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Separated eggs are used in many recipes that use just beaten egg whites and/or yolks. Beaten egg whites are used as leavening in a recipe, especially foam cakes, such as an Angel Food Cake. A combination of beaten whole eggs and/or separated yolks and whites are used in some sponge cakes
This how to baking technique is used with the Glazed Mango Mousse Cake Recipe.
The goal in separating eggs is to have the whites in one bowl and the yolks in the other. Both should be free of egg shells and the whites also free of egg yolk, whose fat prevents them from beating. Use a clean utensil to remove any bits of eggshell that fall into an egg mixture and avoid using eggshells to measure other foods.
Cold eggs separate more easily than room temperature ones.
SARAH SAYS: And, yolks and whites can be beaten when cold; they will achieve their appropriate volumes for use in a recipe. I do it all the time.
HOW TO SEPARATE EGGS
1. Before you separate the eggs, get two CLEAN and dry bowls: one for the separated yolks and the second, to hold the whites;
2. Crack the COLD egg on a flat surface, not the edge of the bowl. When you crack them at the edge of the bowl, you risk getting the shells inside of the egg; and,
3. It is recommended that you use an inexpensive egg separator or a funnel when you separate eggs to help prevent introducing bacteria.
QUESTION: My friend passes the egg yolk back and forth from shell half to shell half when separating eggs. Is this the best way?
SARAH SAYS: No, it’s not. Bacteria are so very tiny that, even after washing and sanitizing, it’s possible that some bacteria may remain in the shell’s pores. The shell might also become contaminated from other sources.
NEW WAY! EGG SEPARATING WITH SUCTION METHOD
SARAH SAYS: Kelly CA posted this cool way to separate eggs. I tried it, and took the following photos. It is fast and efficient!
You need a plastic water bottle that has been emptied, washed in hot soapy water or in a dishwasher and is clean.
1. Crack COLD eggs into a clean bowl. You cannot do this if the egg yolks have broken.
Have another clean bowl ready.
2. Press the air from the water bottle, while holding it in the middle with one hand. Do not release your hand or let go.
Then place the opening of the water bottle on the surface of the egg yolk (do not press down).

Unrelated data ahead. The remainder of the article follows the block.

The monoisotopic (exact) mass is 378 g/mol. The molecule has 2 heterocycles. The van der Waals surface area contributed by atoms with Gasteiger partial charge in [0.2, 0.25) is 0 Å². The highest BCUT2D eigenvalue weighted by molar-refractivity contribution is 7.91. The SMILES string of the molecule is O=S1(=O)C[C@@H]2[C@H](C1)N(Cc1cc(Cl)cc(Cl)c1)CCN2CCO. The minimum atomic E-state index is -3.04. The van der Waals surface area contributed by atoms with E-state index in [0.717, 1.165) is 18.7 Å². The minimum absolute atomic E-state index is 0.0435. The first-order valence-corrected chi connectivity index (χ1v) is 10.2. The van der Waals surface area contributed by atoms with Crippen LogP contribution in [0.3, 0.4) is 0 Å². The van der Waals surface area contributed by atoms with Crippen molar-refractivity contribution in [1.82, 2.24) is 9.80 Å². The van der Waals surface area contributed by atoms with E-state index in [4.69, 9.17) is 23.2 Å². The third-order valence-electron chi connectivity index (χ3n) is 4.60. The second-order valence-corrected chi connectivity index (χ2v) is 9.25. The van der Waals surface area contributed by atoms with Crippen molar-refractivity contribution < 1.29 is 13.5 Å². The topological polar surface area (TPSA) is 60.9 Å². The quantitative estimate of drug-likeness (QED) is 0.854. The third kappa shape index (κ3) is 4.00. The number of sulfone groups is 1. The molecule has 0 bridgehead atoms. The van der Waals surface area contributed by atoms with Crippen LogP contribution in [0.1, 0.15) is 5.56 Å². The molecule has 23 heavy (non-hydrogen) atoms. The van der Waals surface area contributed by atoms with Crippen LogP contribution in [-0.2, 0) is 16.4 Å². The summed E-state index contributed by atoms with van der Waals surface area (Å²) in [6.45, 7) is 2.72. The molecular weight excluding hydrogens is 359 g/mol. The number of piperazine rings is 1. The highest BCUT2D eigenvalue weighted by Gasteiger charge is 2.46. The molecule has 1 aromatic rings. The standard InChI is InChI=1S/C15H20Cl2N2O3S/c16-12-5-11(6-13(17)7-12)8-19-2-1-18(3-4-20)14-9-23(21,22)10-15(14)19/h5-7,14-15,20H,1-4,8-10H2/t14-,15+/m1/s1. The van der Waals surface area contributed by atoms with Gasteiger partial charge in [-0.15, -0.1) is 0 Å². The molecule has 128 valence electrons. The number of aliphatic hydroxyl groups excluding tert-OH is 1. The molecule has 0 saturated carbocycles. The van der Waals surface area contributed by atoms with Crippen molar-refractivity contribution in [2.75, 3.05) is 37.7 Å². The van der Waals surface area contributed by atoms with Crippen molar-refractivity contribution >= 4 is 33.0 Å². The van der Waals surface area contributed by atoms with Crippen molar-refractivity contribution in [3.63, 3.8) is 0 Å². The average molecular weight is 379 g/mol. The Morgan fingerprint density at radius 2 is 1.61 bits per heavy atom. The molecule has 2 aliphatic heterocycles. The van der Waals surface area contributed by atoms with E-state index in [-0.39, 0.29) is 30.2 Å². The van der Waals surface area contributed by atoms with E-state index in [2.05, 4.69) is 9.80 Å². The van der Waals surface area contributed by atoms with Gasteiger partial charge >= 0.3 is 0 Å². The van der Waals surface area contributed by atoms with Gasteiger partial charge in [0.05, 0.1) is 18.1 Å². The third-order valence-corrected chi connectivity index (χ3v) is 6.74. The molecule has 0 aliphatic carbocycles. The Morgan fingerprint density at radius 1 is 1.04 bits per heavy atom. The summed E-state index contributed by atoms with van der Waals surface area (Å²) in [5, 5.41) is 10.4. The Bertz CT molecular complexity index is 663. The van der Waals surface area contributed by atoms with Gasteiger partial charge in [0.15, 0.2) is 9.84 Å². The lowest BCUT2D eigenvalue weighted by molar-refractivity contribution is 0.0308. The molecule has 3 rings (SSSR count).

3. Begin to slowly release the air back into the water bottle by slowly opening your hand holding the bottle.
As you do, the egg yolk will be suctioned back into the bottle.
4. When the egg yolk is in the bottle, tilt it to the side so the yolk stays there. This takes a bit of practice.
Release the air from the bottle while still holding it.
5. Then place the bottle's opening over a clean bowl to release the egg yolk into.
6. Tilt the bottle's opening downward into the bowl.
Gently press on the bottle in the middle with your hand so the rush of air in the bottle will push the egg yolk into the awaiting bowl.
SARAH SAYS: This technique seems to clear the chalazae attached to the yolk
7. Separate the second egg in the bowl the same way.
It's actually a lot of fun!
8. Discard the water bottle or wash with hot soapy water or in a dishwasher before another use.
When I separate the whites from yolks, I find it easier just to do this with clean hands, rather than using an egg separator.
Sometimes whites have twisted strands of white known as the chalazae attached to the yolk. Remove the larger strands, called defeathering, as they will harden when heated in the oven or on top of the stove. (I always recommend straining an egg custard or filling before using).
4. Make sure you thoroughly wash your hands in hot soapy water, afterwards.
5. Cover and store in the refrigerator if not using right away.
SARAH SAYS: A technique I learned from Jacques Pépin, Chef extraordinaire. If you have a lot of eggs to separate, don't do them one by one. Break them all into one large bowl, and use your clean hands to lift out the yolks. Let any adhering egg white dribble back into the bowl. This works if the eggs are well chilled, otherwise the yolks will break ruining your whole batch of whites.